'Vigorous tropical wave' in Atlantic highly likely to develop, hurricane center says

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An area of disturbed weather east of the Lesser Antilles has has become better organized with a circulation beginning to form, which may lead to formation of a tropical or sub-tropical system passing through the region in the next week, according to the National Hurricane Center.

The 2018 Atlantic Hurricane Season doesn't end until November 30, and there's one more system out there that National Hurricane Center forecasters say could turn into a tropical depression or tropical storm in the coming days.

If the storm does continue to develop, it will be named Patty.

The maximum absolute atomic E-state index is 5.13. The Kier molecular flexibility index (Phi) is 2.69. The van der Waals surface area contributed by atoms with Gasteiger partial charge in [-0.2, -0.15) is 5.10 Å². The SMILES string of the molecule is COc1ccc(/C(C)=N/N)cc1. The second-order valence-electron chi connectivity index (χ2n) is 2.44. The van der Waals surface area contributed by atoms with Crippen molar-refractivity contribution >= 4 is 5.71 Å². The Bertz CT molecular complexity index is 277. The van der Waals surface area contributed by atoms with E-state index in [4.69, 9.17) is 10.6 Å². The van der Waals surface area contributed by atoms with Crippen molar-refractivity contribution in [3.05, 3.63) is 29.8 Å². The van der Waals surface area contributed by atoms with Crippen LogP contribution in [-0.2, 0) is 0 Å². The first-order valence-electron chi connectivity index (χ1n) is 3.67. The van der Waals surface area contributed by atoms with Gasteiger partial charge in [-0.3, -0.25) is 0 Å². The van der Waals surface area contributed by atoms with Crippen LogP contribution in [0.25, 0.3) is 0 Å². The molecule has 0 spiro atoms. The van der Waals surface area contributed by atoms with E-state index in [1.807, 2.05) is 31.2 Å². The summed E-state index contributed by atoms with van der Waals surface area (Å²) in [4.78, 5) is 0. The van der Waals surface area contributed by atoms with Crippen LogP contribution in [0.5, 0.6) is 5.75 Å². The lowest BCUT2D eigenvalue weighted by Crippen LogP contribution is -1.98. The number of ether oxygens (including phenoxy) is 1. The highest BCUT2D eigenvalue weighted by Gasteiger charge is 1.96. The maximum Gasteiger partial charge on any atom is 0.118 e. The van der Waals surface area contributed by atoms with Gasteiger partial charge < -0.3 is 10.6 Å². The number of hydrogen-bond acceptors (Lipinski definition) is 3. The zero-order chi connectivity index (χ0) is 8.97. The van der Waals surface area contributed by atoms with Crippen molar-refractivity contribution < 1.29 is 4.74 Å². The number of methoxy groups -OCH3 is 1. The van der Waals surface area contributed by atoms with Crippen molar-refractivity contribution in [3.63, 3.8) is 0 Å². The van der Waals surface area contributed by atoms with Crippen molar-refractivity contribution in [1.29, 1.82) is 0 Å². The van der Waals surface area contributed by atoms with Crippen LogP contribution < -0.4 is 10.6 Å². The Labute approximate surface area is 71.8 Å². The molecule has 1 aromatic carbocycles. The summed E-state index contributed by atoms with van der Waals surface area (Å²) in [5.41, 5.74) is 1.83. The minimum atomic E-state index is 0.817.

People may be hanging Christmas lights already, but the National Hurricane Center has a vivid reminder that we still need to keep an eye on what's brewing in the tropics. It could become a cyclone by the middle of the week, stated Stacy Stewart, one of the Center's hurricane specialists.

Environmental conditions are expected to gradually become more conducive for development over the next several days. Chances of ran range from 20 to 40 percent much of the week.

The current track of the storm is aligned to hit Florida.

The disturbance is projected to move west or west-northwest for the next few days and could pass near or north of the Leeward Islands, Puerto Rico, Hispaniola and the southeastern Bahamas.

Most of the models show the tropical wave remaining east of the United States.

Alberto formed before the season's official beginning on June 1, making it the fourth year in a row with a storm before the season's official start on June 1.

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